NHSnet is entering a new era. A year ago GPs were being forced to join a network that had no guaranteed service levels, no encryption policy and for which they paid to pick up and to receive e-mail messages. GPnet, the scheme to link family doctors to NHSnet, looked in serious trouble.
But things are starting to change. GPs can now access a 64Kbps-link to NHSnet with no call charges, following negotiations between the BMA's GPs Committee and the Department of Health.
In addition, contracts between NHSnet suppliers BT, Cable & Wireless and BT Syntegra and the NHS have been reworked to tighten service-level agreements and included penalties for underperformance of the network. The result should be an end to availability problems that have undermined the network as a carrier of patient data in the eyes of the medical profession.
Giving his last public presentation as GPnet program director, Bob Grindrod accepted that there had been problems with the development of the network. He said the service had "lost the plot" over messaging and lost the confidence of GPs and other users over the purpose of an NHS-wide Intranet.
Yet Grindrod is more confident about the future. "NHSnet is going to turn around and the future is going to be more positive," he said.
Speaking at the HC2000 healthcare IT conference in Harrogate, Grindrod said the service had to make strong commitments to suppliers to get them back on board.
"The suppliers were disillusioned," he said. "If you want to get a step change in the relationship with them, you have to go to the board level. We told them what we wanted - quality, measurement and investment. But you cannot do that unless you have vision for the network. It is a two-way street."
The NHS managed to get a capped rate from BT and a fixed rate from Cable & Wireless, both at a bandwidth of 64Kbps. The BMA's GPs Committee believes this is sufficient for the immediate needs of doctors on the network, although they will have to pay more for extra bandwidth at tariffs that have yet to be decided.
Grindrod said that there had been a massive uptake in use of the network in recent months. E-mail use had grown by 300% in a year, and the use of ISDN had doubled in the past two months.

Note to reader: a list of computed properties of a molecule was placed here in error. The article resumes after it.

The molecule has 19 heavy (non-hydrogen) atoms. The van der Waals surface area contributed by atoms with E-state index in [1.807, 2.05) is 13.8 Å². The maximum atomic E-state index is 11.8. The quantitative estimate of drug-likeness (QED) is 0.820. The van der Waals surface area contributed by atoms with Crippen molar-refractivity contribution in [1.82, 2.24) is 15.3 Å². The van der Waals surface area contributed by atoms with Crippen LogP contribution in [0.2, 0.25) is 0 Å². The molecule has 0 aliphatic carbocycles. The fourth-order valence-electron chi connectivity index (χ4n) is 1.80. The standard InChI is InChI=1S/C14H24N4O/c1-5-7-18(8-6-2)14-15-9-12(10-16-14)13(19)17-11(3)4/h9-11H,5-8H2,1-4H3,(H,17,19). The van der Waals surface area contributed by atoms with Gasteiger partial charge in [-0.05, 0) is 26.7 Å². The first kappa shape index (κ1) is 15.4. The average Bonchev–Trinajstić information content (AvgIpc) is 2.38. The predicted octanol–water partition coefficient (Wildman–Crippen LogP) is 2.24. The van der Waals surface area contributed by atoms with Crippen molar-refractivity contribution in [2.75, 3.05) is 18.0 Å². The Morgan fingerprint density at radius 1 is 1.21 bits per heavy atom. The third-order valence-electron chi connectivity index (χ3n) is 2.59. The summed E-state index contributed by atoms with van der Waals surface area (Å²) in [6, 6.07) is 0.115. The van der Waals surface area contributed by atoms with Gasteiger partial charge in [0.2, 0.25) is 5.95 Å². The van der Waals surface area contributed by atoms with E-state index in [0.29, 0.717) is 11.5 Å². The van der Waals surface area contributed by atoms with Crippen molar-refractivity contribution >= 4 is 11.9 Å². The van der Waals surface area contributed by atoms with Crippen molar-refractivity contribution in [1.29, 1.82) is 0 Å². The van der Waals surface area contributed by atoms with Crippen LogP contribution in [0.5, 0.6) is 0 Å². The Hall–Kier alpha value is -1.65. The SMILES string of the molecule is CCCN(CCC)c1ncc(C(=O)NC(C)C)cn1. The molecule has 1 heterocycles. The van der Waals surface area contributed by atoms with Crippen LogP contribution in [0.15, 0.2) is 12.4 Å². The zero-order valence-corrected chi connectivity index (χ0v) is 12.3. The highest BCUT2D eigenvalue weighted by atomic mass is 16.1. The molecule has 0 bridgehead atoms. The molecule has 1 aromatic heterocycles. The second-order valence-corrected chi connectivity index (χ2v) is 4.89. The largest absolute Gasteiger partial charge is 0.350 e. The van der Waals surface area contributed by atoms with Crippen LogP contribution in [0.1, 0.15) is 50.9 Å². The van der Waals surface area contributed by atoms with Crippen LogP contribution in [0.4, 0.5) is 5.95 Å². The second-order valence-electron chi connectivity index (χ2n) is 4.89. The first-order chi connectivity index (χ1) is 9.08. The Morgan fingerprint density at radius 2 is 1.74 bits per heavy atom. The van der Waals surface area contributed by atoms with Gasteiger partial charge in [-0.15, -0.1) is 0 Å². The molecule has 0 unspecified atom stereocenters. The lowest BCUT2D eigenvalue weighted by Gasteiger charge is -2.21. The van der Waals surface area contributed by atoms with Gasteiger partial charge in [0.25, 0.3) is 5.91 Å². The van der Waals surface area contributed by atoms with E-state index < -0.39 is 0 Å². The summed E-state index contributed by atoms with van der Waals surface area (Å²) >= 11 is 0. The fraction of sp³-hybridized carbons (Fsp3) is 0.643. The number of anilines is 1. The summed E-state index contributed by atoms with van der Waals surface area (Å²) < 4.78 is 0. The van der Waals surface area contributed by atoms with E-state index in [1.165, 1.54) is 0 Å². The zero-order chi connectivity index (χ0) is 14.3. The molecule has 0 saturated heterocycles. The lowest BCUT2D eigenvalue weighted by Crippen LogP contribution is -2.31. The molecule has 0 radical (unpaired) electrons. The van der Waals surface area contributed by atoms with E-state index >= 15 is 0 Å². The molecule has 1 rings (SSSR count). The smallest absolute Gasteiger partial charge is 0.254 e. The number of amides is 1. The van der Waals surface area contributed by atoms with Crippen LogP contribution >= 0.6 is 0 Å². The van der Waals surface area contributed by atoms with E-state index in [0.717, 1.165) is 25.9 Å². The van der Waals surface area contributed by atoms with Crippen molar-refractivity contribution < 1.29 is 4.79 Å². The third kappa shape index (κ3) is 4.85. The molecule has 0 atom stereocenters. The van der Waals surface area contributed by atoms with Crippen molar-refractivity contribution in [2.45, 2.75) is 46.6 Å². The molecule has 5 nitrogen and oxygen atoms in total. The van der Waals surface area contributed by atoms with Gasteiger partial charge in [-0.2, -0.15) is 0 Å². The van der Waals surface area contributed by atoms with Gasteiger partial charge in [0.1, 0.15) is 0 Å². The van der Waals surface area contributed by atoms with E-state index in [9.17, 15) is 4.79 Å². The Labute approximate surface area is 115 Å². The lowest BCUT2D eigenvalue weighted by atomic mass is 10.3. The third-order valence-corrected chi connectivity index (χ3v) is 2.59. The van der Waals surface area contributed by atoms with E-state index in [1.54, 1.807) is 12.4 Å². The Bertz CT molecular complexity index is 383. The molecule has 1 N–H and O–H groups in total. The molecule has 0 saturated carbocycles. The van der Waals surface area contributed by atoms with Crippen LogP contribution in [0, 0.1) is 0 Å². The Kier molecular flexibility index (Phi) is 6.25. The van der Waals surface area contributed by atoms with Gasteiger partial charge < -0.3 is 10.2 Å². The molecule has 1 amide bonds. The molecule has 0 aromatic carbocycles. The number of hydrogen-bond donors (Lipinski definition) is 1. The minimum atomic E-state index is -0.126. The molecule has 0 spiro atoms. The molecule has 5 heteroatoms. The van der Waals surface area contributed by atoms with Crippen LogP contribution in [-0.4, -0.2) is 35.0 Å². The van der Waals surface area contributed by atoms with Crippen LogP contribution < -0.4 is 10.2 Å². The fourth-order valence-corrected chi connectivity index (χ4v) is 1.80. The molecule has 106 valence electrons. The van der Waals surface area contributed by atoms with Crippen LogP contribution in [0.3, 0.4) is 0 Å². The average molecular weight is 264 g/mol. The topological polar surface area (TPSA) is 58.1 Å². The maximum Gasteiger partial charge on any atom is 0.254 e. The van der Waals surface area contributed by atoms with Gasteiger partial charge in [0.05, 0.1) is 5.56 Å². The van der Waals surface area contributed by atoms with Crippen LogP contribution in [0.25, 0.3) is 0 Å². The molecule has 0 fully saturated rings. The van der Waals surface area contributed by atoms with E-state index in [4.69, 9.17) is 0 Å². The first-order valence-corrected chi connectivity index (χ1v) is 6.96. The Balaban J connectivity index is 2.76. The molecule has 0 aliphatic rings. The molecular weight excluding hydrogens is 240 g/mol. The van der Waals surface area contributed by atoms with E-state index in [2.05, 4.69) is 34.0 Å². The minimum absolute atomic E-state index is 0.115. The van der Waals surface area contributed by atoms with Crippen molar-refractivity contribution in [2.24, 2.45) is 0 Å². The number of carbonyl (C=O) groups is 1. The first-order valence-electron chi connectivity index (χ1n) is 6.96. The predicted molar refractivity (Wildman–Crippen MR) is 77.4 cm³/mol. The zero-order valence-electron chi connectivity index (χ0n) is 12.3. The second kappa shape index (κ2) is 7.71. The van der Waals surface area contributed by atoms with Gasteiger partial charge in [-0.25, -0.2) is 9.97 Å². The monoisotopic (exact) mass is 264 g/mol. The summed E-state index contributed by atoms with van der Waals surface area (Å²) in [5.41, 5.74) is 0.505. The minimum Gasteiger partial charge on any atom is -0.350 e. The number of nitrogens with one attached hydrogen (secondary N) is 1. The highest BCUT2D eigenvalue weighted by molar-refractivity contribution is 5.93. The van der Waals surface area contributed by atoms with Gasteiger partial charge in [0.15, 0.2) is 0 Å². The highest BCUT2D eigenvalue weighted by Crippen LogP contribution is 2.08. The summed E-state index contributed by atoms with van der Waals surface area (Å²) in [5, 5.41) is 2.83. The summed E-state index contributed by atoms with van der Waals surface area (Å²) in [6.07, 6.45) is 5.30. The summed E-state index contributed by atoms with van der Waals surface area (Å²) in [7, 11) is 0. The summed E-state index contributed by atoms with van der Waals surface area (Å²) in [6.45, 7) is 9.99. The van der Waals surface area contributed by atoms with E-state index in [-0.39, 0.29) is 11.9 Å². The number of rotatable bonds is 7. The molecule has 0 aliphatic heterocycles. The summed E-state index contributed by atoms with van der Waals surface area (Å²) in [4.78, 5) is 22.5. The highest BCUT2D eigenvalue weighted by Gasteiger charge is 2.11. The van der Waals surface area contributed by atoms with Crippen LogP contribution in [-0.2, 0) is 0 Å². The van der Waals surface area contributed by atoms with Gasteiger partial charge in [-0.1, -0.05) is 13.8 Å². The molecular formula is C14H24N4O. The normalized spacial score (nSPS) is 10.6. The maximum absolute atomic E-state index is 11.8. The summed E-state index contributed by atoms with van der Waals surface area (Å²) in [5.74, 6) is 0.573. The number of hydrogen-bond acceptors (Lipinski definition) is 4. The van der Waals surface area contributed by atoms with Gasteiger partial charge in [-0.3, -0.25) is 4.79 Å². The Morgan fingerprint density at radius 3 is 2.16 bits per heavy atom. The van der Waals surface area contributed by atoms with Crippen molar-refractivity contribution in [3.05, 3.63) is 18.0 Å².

The NHS Information Authority is putting two initiatives in place to ensure the rise in use continues. First, greater user involvement in developing applications on the network will be promoted through NHS IA stake-holder groups. Second, suppliers will have to be more transparent in their dealings with NHSnet.
"One of the biggest problems we have had in the past is that we had not communicated very well about NHSnet," Grindrod said. "Together with the providers, we are also moving to be much more public about the quality of the service."
He said the NHS IA will commission research into NHSnet's performance and make the results public to drive the suppliers to maintain high standards.
"We want NHSnet to be open to users," he said. "We want customers to say what they want to do with it. It's important that we regain user confidence that has been lost over time."
Although Grindrod leaves the GPnet program having at least addressed some of its users' concerns, his replacement, Steve Walker, still faces several mammoth projects. Walker will head Project Connect, the next stage in GPnet, which plans to widen its brief to work with health authorities and trusts.
The first challenge is a result of an astounding oversight in NHS planning.
When the first contracts for NHSnet were drawn up, plans for messaging were not in place and the network was built without a directory. "Why be bought an e-mail service without getting a directory with it, I will never know," Grindrod admitted.
In the coming months, the Department of Health will tender a contract for the directory, which will attempt to store the addresses of all NHSnet users to ensure secure and reliable messaging across the network. The task is huge, Grindrod said. Not only will the supplier have to account for the NHS's massive and ever-changing workforce, it will also have to co-ordinate with the health service's disparate human resources organisations.
The NHS and suppliers will have to overcome these difficulties if they are going to implement security systems such as data encryption that is necessary to carry patient data on the network, according to the BMA. Walker said that, although it may take up to three years to get the directory up and running, the project is "mission-critical" to the success of NHSnet.
Yet as this project nears completion, the NHSnet will enter a new period of uncertainty as the suppliers are asked to re-compete for the NHSnet contracts in 2003.
Grindrod emphasised that NHS IT managers now must start to implement applications useful to healthcare professionals on the network and have a long-term vision for its future to maintain suppliers' interest. "We must give ourselves time to think this through carefully," he said.
"We want NHSnet to be open to users and customers to say what they want to do with it"